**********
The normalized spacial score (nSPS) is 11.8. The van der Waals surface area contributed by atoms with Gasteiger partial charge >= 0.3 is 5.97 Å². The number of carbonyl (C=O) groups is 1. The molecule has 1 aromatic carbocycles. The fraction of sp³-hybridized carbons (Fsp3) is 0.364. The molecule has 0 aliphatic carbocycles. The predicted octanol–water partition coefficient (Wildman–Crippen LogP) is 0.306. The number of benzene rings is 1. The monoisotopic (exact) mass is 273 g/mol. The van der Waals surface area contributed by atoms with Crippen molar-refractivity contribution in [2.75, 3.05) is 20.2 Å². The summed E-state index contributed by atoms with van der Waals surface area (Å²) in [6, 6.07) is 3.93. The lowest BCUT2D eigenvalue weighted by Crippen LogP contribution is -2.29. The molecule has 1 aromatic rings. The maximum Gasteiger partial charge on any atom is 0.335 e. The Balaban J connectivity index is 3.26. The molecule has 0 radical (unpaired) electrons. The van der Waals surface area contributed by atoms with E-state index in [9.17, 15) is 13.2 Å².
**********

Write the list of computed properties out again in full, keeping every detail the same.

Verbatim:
The normalized spacial score (nSPS) is 11.8. The van der Waals surface area contributed by atoms with Gasteiger partial charge >= 0.3 is 5.97 Å². The number of carbonyl (C=O) groups is 1. The molecule has 1 aromatic carbocycles. The fraction of sp³-hybridized carbons (Fsp3) is 0.364. The molecule has 0 aliphatic carbocycles. The predicted octanol–water partition coefficient (Wildman–Crippen LogP) is 0.306. The number of benzene rings is 1. The monoisotopic (exact) mass is 273 g/mol. The van der Waals surface area contributed by atoms with Crippen molar-refractivity contribution in [2.75, 3.05) is 20.2 Å². The summed E-state index contributed by atoms with van der Waals surface area (Å²) in [6, 6.07) is 3.93. The lowest BCUT2D eigenvalue weighted by Crippen LogP contribution is -2.29. The molecule has 1 aromatic rings. The maximum Gasteiger partial charge on any atom is 0.335 e. The Balaban J connectivity index is 3.26. The molecule has 0 radical (unpaired) electrons. The van der Waals surface area contributed by atoms with E-state index in [9.17, 15) is 13.2 Å².